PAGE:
Curtain Call: The Drowsy Chaperone
The Drowsy Chaperone
by Jennifer "Jay" Bull
The next McLeod Summer Playhouse production, the 2006 Tony Award-winning musical The Drowsy Chaperone, will feature direction and choreography by Emmy winner-- and SIU alum-- George Pinney.
Pinney received his Emmy, as well as a Tony nomination and a National Broadway Theatre nomination, for the 2001 production of Blast. He earned his master of fine arts from the SIU Department of Theatre in 1980. He has directed and choreographed more than 150 musical-theater productions for national and international tours, regional and university theaters, and is the head of the bachelor of fine arts program in musical theater at Indiana University.
Pinney brings with him Matthew Buffalo, a guest artist who plays The Drowsy Chaperone's lead, Man in Chair. Buffalo, who resides in New York City, has appeared in national tours of Fosse and Spirit of Dance.
"I just graduated a year ago with my MFA in acting from Indiana University, and George Pinney was my professor there," Buffalo told Nightlife. "I did several shows with him while in school, and in the summers he would do other productions outside of school."
The Drowsy Chaperone contains a plot within a plot, where the Man in Chair, the narrator, is a die-hard musical-theater fan who chases the blues by playing a recording of his favorite 1928 Broadway musical, The Drowsy Chaperone. This fictional 1928 hit revolves around a Broadway starlet, Janet Van De Graaff (played by Courtney Self in the McLeod production), and her intentions to leave the spotlight for the bliss of married life. Her escape is threatened by the machinations of her producer, Feldzeig (Landon Sutton), who must get her back to the show before loan-sharking gangsters "collect."
"I put this old record on of a musical, and as I describe the musical, it comes to life," Buffalo said. "I leave stage one time in the show."
Playing this part has meant a great deal to Buffalo, as he has wanted to be in the musical since he first saw it.
"Man in Chair is a role I feel I was destined to play," Buffalo said. "The reason I say that is because I ran into director George Pinney, who I have had the pleasure to work with on several projects, while he was in New York City. He had just held auditions for the show and was still looking for someone to play the role of Man in Chair. At the same time, I had been telling my colleagues in New York City that I want the opportunity to play Man in Chair, and when I mentioned it to George, we both knew this would be a great match for both of us. I am so honored to be working with George again, as well as getting to know and work with some amazing actors here in Illinois....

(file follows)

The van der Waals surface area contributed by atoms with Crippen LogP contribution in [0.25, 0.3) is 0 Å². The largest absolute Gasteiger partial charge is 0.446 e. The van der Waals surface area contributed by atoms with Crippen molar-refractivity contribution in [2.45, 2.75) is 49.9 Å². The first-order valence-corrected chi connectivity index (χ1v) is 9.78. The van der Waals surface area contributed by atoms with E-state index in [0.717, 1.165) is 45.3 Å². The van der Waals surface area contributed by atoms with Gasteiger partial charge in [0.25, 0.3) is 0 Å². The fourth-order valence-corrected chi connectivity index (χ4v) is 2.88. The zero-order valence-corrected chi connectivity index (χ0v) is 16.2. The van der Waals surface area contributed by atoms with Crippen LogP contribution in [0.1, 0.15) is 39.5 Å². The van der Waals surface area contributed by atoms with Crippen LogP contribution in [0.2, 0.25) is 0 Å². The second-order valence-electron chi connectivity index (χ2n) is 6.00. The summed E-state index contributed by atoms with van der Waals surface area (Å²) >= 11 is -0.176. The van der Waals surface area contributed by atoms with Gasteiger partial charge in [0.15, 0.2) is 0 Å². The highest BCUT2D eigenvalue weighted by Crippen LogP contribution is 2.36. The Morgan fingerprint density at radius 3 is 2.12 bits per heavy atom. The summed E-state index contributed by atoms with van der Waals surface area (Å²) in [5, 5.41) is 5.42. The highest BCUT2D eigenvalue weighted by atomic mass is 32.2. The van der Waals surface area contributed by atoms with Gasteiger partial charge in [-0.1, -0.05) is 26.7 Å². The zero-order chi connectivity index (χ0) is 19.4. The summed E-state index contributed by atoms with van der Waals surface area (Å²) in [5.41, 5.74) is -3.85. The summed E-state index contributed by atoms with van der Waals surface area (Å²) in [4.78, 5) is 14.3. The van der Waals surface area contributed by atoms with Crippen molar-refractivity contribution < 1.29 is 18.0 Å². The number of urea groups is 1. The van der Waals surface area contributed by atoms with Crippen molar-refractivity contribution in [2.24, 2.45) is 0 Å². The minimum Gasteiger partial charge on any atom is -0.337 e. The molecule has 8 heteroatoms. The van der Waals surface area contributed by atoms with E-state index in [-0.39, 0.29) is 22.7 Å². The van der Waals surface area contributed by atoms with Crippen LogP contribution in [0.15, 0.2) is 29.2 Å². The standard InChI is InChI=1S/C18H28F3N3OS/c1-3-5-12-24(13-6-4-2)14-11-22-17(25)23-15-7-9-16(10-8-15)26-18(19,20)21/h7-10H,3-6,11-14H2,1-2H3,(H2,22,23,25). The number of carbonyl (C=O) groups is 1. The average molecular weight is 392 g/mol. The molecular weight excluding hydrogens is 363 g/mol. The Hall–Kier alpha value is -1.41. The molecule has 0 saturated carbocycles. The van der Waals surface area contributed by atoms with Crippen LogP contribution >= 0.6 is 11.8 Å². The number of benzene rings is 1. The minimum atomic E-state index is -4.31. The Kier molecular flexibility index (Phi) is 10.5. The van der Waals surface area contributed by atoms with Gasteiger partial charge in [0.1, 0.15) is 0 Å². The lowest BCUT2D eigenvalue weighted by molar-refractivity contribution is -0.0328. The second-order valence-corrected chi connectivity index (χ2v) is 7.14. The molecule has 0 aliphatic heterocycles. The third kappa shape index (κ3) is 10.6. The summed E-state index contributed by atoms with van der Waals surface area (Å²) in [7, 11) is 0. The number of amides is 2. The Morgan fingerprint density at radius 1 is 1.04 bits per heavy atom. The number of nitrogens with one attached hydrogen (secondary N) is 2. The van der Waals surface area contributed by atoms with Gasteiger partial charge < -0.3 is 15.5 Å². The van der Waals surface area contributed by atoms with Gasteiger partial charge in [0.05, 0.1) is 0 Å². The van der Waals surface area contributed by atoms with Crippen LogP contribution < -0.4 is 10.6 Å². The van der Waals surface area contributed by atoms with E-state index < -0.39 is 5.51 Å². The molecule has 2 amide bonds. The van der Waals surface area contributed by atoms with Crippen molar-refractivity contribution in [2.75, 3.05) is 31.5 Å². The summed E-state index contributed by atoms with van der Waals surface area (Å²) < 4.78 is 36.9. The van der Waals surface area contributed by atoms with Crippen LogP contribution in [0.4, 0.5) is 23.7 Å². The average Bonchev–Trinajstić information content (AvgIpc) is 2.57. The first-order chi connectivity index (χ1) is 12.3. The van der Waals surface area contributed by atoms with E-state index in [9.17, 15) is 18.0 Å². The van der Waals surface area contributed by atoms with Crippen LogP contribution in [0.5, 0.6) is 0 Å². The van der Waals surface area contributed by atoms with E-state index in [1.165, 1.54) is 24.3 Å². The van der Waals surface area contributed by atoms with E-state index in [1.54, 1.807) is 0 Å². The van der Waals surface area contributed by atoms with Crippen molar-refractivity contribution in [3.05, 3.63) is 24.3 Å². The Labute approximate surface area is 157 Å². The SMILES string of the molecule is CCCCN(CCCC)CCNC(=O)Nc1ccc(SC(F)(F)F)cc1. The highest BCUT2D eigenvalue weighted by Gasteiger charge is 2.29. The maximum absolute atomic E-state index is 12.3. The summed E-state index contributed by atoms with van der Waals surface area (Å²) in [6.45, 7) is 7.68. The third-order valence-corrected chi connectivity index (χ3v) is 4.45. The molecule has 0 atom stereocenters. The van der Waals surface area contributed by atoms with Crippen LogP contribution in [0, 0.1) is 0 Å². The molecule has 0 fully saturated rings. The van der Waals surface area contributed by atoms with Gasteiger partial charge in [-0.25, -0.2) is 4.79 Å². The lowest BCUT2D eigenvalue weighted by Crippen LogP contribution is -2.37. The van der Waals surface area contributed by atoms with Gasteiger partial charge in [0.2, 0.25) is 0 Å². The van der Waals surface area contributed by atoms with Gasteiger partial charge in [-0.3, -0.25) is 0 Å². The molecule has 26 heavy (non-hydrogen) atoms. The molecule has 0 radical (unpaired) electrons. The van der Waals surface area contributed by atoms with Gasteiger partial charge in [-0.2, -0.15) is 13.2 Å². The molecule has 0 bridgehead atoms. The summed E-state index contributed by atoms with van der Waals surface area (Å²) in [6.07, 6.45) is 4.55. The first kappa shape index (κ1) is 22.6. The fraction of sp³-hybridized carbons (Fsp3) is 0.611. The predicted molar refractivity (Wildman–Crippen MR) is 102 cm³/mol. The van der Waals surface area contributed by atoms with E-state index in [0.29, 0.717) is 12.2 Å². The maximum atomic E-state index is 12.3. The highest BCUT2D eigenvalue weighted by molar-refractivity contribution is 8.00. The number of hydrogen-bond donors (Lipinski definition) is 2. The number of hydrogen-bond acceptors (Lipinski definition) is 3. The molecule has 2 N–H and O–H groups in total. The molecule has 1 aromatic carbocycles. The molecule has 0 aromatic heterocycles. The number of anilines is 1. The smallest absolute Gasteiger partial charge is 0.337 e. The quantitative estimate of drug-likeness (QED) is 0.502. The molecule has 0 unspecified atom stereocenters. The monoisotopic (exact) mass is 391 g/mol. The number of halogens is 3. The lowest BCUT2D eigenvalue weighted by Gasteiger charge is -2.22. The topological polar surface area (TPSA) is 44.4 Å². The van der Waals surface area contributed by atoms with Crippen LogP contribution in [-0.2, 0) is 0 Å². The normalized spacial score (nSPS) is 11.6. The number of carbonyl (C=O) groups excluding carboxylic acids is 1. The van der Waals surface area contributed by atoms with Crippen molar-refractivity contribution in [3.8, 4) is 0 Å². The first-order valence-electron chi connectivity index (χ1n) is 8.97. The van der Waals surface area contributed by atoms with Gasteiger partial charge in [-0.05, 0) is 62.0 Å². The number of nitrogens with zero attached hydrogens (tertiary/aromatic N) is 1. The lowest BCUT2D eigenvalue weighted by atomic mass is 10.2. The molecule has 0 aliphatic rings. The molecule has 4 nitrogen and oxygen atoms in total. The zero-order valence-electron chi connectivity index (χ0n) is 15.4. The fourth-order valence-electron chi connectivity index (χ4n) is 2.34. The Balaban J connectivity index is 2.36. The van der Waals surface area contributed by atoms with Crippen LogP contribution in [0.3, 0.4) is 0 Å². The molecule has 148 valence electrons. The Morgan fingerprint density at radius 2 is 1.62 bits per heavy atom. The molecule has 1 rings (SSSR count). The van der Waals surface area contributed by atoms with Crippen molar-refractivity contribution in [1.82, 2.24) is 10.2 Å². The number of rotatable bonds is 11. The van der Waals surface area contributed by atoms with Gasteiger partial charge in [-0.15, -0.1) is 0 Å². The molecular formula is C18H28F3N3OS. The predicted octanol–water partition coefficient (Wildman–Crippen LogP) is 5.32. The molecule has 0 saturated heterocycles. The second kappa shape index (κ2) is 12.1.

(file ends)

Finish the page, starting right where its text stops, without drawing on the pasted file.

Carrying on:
"Man in Chair is a dream role for me," Buffalo continued. "The first time I saw The Drowsy Chaperone, I knew I had to play the role. I'm so excited to have the opportunity to be a part of this production."
Buffalo's character offers commentaries about life and musicals, and these are a big part of why Buffalo wanted the role.
"There are several reasons why I am drawn to the character of Man in Chair," Buffalo said. "One is because he has a wonderful, dry wit about him. I love his sense of humor. He is also very passionate about what he loves-- in this case, it's musical theater. I also love Man in Chair because on the surface he looks like a sarcastic, lonely musical-theater geek. But he really has a tremendous depth to him. To him, musical theater is much more than mere entertainment. It helps him deal with the pressures and sadness of the world. Man in Chair is a wonderfully written and complex character."
The musical itself, Buffalo said, is a must-see for musical-theater fans.
"It's fun, funny," Buffalo said. "If you love musicals and you love musical theater, there's a lot of jokes about musicals, musical theater, and how they are put together, and some elements of musicals that make fun of them a little bit. [One of] the reasons that this show means a lot to me is that I do love musicals. This shows how musicals can take you into another world and make your day a little bit brighter, and I think that this show illuminates that. It's really just a clever, clever show."
The Drowsy Chaperone will play Friday, July 9 through Sunday, July 11 and Thursday, July 15 through Sunday, July 18 in McLeod Theatre. Performances take place at 7:30 p.m. except for Sunday matinees, which take place at 2 p.m.
Tickets are $25 for adults and $10 for students. For tickets or more information, stop by the theater box office on the south side of the Communications Building, call (618) 453-3001, or visit <http://playhouse.siu.edu>.
who: McLeod Summer Playhouse
what: The Drowsy Chaperone (live musical theater)
where: Communications Building McLeod Theatre
when: July 9 through July 11 and July 15 through July 18